• The Dissolve's Kate Erbland looks at how much Avengers II is a reaction to the movies of Warner Brothers/DC.  
  • The Washington Post Alyssa Rosenberg tackles the merits of The Avengers feminism.  
We've won so much that all of the writing around movies right now almost looks like the writing of comics.  It's not enough that we've taken over the movie house, now we've got to take over the cinephiles and their thoughts as well.  

I honestly believe this is only a cycle but it's one that we may be in for the next few years still.  We're stuck in it until at least 2020 or so but so much of the pop culture world now looks like what the comic industry has for the past 20 years that it's kind of hard not to be simultaneously amazed and frightened by that. For as much as we can look at comics and see some of the old ways falling to the wayside as comics seems to be in a great point of diversification of creators, subjects and distribution,  we can look at television and the movies as just the opposite.  In those grand mediums, the superhero has taken over like a virus and is transforming and limiting what is capable of being done there.



** 2015 has been a turbulent year so far for publishers and Drawn & Quarterly is no different.  Congrats to Peggy Burns on becoming the new publisher for D&Q, to Tom Devlin on being its new Executive Editor and to Chris Oliveros for all of the great work that he has done as be steps aside to become Contributing Editor.  D&Q has been one of the great alternative comics publishers of the past 25 years and this move should ensure that they remain that. Tom Spurgeon's piece at Comics Reporter offers a great overview of this move and has some feedback from other critics and creators about this move.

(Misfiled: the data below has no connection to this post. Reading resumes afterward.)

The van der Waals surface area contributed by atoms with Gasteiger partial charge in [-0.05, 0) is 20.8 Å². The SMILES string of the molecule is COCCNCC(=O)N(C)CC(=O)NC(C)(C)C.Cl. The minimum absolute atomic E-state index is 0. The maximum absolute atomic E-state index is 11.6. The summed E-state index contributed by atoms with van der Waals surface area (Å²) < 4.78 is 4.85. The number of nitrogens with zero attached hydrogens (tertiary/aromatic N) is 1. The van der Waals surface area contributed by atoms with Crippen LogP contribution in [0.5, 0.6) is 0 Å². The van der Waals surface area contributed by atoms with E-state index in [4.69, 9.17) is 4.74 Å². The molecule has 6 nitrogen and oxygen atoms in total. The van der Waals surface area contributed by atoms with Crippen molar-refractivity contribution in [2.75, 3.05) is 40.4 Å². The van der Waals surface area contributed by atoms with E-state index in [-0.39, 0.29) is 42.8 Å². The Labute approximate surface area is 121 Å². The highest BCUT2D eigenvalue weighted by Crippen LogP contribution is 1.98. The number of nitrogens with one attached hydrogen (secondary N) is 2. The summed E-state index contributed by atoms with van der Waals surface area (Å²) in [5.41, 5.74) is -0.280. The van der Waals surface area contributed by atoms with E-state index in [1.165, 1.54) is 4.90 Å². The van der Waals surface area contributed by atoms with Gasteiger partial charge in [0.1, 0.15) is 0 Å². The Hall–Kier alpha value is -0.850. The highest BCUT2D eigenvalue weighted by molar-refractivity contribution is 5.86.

** Lianne Sentar at Sparkler asks Why do we need “comics for women”? Why not “comics for everyone”?
This is what I want–a comics industry where anyone, from any background, can find a comic that speaks to them. I want comics to cover such a broad spectrum of perspective and genre that people treat them like bigger fiction mediums (like novels, TV, and movies): just one more channel through which we consume stories in our culture.

But we’re not there yet.
This is actually a nice counter-balance to all of the superhero movie think pieces this week.  I don't know if that article says anything really new or revolutionary but it's saying ideas that are worth repeating.  But I think it's so much more than what comics has for sale on the comic racks but maybe that's where it starts.  It's odd but I work in a predominantly female company and industry.  When I look at the ways that we as fandom treat women, I try to imagine treating my co-workers and customers in those ways and just cringe.  And it's not even just about the ways that we treat women but it's about the ways that we just treat anyone who isn't us or like us.  At best, it's just embarrassing and at worst, it's abysmal.

**  So, what did we do at Panel Patter this week?  Glad you asked.